“So the basic difference between Where the Sun Meets the Blue and our earlier album Souls of Birds is that one was recorded in Ithaca with Ithaca musicians and the other was recorded in Woodstock with Woodstock musicians. Then again,” he hesitated, “it was pretty special having Julie as recording engineer--- that made a huge difference. And having both Julie and Kirsti on vocals had a huge impact. But any project is only as good as the songs and I think I had written better songs for Where the Sun Meets the Blue (note: Read my original review of the album here). Or at least, I like to think so, because that would mean I'm getting better at it.” Then he laughed.
Tom can laugh all he wants. He is getting better at it, or maybe just more focused. Or maybe he is just now realizing what is important to him. Or maybe it's just become more personal.
The first time I heard the song Keep Crossing That Line, I had to listen again immediately. There was just too much to process, I guess, and I listened again and again until it started to make sense. This was Baltimore, 1963 and Baltimore, 1968 and I knew little about it, so when Tom and I talked, I had to ask.
“The idea for that song had been floating around for a long time,” Tom admitted. “Somewhere around 2005, I got my hands on a book about The Baltimore Orioles titled Black and Blue which I found really interesting. It was not just about the team but about everything else that was going on in society, not the least of which were the race problems in 1960's Baltimore. One thing I learned was that in 1963, Dr. Martin Luther King had made a speech in Baltimore and claimed that Baltimore was the most segregated city in the country. Those were pretty strong words when you consider all the more publicized cities in the Deep South. I was 52 at the time I read the book and ten when he made that speech, but until I read the book I had no idea that he was in town or had made that speech.
“Anyway, in 1968, I ruptured my spleen playing baseball and had to go to the hospital. I was in the general ward when Dr. King was shot and there were riots and all of these people started coming in all shot up. They ended up sending me home because they needed my bed.
“It was shocking. I was seeing things I'd never seen before. People were being brought in I normally did not see. There were all these different kinds of people in the beds next to me and they were always rotating and changing and the nurses were crying and I remember someone screaming 'They shot the wrong guy!'. It had a definite impact on me, so there is a little part of me in that song along with a little part which came out of reading the book. I still think about it.”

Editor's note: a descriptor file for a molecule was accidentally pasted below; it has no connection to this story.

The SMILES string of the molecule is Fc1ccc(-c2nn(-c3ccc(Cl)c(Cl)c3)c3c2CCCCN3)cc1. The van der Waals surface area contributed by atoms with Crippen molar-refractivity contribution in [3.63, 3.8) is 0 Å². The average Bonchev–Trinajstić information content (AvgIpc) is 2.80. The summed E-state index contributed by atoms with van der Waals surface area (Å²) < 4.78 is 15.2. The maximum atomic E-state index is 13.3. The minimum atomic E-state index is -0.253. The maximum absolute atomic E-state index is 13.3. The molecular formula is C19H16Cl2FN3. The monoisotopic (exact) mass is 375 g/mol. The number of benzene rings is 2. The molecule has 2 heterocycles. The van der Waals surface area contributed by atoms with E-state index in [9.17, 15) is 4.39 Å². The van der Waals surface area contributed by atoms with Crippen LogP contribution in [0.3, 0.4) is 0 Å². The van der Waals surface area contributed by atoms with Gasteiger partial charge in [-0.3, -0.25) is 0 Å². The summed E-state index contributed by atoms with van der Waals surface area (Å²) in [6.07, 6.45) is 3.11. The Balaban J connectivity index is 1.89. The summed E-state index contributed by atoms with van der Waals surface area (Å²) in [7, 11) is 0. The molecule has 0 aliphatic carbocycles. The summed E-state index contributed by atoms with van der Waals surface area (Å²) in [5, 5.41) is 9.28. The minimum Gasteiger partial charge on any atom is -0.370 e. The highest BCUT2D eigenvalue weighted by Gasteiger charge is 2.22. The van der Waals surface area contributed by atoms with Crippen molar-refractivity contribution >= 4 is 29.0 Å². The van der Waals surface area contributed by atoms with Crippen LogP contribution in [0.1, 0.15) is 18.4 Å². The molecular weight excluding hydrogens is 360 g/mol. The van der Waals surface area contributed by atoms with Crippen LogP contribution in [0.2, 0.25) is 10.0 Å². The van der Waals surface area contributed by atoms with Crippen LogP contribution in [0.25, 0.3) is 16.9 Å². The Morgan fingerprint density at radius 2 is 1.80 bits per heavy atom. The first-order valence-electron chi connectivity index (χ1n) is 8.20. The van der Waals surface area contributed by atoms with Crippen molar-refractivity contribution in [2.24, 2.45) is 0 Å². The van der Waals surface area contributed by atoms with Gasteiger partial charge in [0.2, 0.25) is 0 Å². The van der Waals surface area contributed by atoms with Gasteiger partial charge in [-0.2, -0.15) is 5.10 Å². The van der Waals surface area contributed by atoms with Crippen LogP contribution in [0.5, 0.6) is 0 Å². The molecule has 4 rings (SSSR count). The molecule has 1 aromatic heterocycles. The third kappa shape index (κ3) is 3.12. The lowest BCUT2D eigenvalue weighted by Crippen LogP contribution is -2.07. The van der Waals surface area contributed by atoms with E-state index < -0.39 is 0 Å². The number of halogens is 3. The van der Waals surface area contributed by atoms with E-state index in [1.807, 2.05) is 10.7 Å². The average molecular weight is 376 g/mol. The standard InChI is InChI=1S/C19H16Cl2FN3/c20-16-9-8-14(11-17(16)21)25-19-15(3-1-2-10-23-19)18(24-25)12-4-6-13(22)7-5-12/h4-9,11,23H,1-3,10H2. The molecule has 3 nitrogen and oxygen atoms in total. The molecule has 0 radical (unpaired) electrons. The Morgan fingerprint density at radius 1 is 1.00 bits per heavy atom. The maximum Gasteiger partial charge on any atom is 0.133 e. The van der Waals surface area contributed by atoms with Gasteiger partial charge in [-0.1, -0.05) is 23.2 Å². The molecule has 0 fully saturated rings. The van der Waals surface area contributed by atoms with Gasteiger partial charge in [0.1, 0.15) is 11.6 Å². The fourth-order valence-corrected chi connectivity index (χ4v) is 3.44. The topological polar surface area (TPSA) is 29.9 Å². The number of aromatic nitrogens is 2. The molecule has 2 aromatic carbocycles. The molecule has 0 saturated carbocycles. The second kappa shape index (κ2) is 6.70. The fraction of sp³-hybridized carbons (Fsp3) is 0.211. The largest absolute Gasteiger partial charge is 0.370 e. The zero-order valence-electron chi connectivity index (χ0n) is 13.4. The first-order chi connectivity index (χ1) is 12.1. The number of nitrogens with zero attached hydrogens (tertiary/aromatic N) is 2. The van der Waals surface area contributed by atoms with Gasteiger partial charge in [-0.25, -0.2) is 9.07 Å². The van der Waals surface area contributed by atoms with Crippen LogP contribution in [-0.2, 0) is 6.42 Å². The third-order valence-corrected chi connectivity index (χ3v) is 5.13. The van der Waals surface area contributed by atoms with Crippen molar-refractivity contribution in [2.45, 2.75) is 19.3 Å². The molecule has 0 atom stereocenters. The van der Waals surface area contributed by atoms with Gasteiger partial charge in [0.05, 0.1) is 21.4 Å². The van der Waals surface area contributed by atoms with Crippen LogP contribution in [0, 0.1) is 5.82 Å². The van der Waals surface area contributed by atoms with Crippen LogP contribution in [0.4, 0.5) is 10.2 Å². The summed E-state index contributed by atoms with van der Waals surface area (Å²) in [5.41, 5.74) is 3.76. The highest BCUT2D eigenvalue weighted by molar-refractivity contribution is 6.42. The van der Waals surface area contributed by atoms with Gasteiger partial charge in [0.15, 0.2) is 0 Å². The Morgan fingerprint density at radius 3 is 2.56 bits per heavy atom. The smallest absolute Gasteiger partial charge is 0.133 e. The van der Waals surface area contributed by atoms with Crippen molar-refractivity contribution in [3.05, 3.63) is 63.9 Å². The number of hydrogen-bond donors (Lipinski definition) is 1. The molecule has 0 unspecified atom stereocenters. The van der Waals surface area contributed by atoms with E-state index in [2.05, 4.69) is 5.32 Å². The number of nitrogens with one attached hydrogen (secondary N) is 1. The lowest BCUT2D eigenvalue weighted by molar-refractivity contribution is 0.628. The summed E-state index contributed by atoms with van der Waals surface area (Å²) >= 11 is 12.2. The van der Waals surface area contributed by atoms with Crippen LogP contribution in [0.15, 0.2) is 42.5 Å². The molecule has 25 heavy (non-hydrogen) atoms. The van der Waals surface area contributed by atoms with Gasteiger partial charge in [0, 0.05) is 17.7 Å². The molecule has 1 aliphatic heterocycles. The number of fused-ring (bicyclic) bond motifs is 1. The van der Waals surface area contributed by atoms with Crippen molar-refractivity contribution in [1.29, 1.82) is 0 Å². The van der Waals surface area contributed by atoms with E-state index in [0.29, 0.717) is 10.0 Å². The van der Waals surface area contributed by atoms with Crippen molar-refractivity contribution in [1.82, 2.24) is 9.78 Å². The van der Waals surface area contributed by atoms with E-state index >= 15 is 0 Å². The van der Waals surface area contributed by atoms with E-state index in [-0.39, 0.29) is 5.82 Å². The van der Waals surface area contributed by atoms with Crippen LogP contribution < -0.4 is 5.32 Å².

Maybe not all songs on the album are as intense as Keep Crossing That Line, but they are as personal and as deep. Like the title track, Where the Sun Meets the Blue:
Tom and Sera have a friend who lives in Newport, Rhode Island and who had a nineteen-year-old daughter, Molly, who had always dreamed of sailing around the world. The daughter met someone special and as luck would have it, his father was an accomplished sailor who owned a sailboat. At some point, her dream became theirs and arrangements were made. They put out to sea.
“The day we moved back to Ithaca from Woodstock,” Tom said, “it was pouring down rain. A hurricane had just hit off the coast of New England. Molly had been emailing impressions about the sun and dolphins swimming next to the boat and all of the things that were happening. By the time we arrived in Ithaca, we found that the Coast Guard was looking for the boat and couldn't find it. Somewhat stunned, I sat down and this really strange guitar tuning came to me: E, A, C-sharp; E, A, C-sharp. It didn't make sense musically, but it was like the chords were being sent to. And then these words started coming...”
Thus was born Where the Sun Meets the Blue. A vision of a young girl and her companions on a dream quest. A tribute to a daughter lost at sea. A song which virtually wrote itself.
Not unlike The Green Church. In 1977, Tom lived in the hills outside of Ithaca for a short time. The outdoors experience jumpstarted his love affair with the environment and gave him an understanding of people, past and present, he had theretofore not had.
“Growing up in NE Baltimore, we were all in a way raised to be racist. It wasn't conscious, it was just the way it was. What saved me was busing. When I went to junior high school, kids were bused from downtown so that the school was racially mixed. I could see that everybody was okay. I honestly don't know which direction I would have taken had I not seen that for myself, early on. The thing that blew my mind was that there were all of these neighborhoods and different groups of people who had a hard time getting along. They held grudges against one another for what appeared to be the vaguest of reasons. When I moved to Ithaca, here were all these people living in communes way out in the country. I mean, some of the locals had never really seen a person of color up close. I had to ask myself why all of these people up in the hills were talking racial trash. They had no reason to think the way they did outside of what they had read or what they saw on TV. It didn't make sense to me. In Baltimore, at least there were real instances which might have given someone a reason to think that way, but just outside of Ithaca.....”
Call it Nature 101. For the first time, Tom had time to separate the reality from the ideal, the individual from society, the country from the city. He came out of it with an appreciation of the problems facing society as a whole. At 40 years old, he would decide to study environmental engineering.
He carried the experience with him and still does. It felt like a church out there in the woods, he said once. Over the years, that feeling evolved into Green Church.
The Magic of the Studio.....